Six days before the Passover Jesus came to Bethany, the home of Lazarus, whom he had raised from the dead. There they gave a dinner for him. Martha served, and Lazarus was one of those at the table with him. Mary took a pound of costly perfume made of pure nard, anointed Jesus' feet, and wiped them with her hair. The house was filled with the fragrance of the perfume. But Judas Iscariot, one of his disciples (the one who was about to betray him), said, "Why was this perfume not sold for three hundred denarii and the money given to the poor?" (He said this not because he cared about the poor, but because he was a thief; he kept the common purse and used to steal what was put into it.) Jesus said, "Leave her alone. She bought it so that she might keep it for the day of my burial. You always have the poor with you, but you do not always have me." -John 12:1-8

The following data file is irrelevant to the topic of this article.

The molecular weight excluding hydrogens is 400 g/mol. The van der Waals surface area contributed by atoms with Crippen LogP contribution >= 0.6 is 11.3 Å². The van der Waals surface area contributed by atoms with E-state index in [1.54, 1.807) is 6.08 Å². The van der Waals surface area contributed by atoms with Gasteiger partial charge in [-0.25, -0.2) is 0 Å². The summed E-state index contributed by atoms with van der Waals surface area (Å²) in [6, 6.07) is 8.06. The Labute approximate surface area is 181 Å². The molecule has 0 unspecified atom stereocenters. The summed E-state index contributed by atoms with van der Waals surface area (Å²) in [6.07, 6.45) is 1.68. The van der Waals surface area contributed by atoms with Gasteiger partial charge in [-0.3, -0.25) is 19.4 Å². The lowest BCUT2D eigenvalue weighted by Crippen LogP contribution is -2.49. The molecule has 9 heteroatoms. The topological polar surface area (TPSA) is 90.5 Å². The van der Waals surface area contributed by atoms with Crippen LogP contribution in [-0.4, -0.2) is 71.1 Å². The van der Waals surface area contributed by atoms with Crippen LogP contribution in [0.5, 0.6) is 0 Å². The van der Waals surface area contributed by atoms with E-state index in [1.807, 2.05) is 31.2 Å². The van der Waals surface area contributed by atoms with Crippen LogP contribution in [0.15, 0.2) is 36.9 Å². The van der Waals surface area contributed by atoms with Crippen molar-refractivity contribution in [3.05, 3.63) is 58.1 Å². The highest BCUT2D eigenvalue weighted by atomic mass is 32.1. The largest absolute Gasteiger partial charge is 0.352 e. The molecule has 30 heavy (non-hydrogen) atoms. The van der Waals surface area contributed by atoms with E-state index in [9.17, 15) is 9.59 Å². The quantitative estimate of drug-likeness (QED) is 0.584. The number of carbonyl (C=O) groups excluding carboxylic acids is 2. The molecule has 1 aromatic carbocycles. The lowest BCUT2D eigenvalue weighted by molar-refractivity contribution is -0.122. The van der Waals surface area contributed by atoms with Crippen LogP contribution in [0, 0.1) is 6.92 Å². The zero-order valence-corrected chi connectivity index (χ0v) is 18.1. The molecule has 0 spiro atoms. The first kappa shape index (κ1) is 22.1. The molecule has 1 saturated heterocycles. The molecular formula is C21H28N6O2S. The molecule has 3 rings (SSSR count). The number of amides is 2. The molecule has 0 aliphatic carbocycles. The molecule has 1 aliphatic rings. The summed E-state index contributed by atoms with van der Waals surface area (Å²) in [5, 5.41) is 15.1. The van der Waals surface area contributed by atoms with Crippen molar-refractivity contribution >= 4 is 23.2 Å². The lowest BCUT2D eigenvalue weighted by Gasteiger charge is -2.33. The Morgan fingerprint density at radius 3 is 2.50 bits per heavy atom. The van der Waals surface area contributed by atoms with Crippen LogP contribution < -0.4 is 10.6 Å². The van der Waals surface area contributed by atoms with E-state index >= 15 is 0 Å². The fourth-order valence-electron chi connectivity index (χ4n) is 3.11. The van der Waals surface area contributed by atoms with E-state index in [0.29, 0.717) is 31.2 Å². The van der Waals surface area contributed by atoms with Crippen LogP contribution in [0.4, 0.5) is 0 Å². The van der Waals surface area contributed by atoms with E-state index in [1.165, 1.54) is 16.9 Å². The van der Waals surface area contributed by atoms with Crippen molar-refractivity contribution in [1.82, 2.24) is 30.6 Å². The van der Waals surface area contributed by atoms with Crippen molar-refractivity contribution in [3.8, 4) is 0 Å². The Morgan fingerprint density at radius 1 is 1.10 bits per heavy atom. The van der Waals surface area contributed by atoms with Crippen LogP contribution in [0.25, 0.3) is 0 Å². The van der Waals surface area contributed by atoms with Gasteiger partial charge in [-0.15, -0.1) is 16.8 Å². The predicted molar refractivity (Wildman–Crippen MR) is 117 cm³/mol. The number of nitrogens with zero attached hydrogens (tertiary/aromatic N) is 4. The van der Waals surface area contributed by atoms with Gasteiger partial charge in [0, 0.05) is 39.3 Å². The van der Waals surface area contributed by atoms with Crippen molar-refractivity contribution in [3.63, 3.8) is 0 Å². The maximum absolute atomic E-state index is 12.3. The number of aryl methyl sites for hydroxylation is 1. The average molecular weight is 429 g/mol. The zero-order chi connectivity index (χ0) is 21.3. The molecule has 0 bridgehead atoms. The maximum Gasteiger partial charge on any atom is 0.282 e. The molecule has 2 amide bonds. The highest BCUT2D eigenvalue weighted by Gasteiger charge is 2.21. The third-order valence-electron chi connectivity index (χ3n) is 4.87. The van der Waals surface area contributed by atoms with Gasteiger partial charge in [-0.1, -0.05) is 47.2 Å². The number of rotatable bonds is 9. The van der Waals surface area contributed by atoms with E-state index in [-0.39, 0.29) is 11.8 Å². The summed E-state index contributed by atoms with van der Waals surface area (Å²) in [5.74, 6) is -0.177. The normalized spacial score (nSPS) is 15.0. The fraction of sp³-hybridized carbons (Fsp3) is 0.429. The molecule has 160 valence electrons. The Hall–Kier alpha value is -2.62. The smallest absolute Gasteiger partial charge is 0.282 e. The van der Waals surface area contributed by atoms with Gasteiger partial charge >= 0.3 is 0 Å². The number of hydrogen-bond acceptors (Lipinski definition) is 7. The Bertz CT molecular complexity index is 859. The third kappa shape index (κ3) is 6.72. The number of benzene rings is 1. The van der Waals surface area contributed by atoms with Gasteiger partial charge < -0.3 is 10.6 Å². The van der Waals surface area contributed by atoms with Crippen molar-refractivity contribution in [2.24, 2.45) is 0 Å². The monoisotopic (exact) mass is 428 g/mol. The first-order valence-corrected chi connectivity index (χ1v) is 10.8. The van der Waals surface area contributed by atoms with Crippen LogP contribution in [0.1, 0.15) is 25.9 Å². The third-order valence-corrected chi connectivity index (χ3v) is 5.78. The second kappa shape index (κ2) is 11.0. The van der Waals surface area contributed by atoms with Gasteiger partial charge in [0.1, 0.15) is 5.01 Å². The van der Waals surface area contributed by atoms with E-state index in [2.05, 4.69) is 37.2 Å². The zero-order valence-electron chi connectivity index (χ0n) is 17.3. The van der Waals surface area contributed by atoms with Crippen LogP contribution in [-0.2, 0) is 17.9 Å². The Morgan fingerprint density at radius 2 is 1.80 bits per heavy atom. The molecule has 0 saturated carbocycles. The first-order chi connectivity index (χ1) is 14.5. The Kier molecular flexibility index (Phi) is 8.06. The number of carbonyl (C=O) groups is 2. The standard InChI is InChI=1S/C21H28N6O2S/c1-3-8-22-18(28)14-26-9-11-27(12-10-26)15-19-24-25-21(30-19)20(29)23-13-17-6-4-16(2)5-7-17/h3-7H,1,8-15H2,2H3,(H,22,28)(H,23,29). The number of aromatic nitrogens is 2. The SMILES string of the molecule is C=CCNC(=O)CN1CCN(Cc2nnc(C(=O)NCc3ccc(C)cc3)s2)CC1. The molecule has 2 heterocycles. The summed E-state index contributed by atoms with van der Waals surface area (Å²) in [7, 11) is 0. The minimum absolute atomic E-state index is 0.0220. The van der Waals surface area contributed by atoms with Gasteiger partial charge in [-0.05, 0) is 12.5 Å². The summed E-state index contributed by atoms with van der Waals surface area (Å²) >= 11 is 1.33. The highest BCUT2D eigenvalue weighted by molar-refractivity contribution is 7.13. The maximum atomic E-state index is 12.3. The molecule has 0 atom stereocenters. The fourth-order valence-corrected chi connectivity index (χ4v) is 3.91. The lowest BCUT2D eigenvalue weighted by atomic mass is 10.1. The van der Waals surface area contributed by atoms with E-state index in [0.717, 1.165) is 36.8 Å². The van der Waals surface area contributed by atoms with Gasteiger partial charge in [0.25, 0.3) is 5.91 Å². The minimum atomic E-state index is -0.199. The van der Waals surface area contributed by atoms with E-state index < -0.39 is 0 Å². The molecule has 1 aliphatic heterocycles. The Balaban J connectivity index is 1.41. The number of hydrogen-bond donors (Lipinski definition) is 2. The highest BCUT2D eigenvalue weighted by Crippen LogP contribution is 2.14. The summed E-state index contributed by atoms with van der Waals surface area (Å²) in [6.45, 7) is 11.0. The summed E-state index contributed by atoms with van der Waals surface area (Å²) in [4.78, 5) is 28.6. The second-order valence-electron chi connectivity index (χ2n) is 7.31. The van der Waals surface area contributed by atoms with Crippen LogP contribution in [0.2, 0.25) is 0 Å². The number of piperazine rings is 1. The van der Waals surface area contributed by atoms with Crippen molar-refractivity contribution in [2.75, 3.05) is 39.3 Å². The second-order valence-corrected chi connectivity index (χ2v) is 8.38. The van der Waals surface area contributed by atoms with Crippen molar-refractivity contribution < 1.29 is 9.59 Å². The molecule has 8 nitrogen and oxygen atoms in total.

About The Meditation Prompts
With the raising of Lazarus from death, the religious authorities find reason to begin the final plot against Jesus. Mary understands that Jesus is to die, and anoints him with costly nard, as if for burial. She wipes his feet with her hair.
Jesus understands her extravagant gesture. It is if a wordless conversation of breathtaking intimacy takes place between them. Mary says, “I know.” And Jesus acknowledges, “I know that you know.” Mary, relieved, sighs, “Now I know that you know that I know.”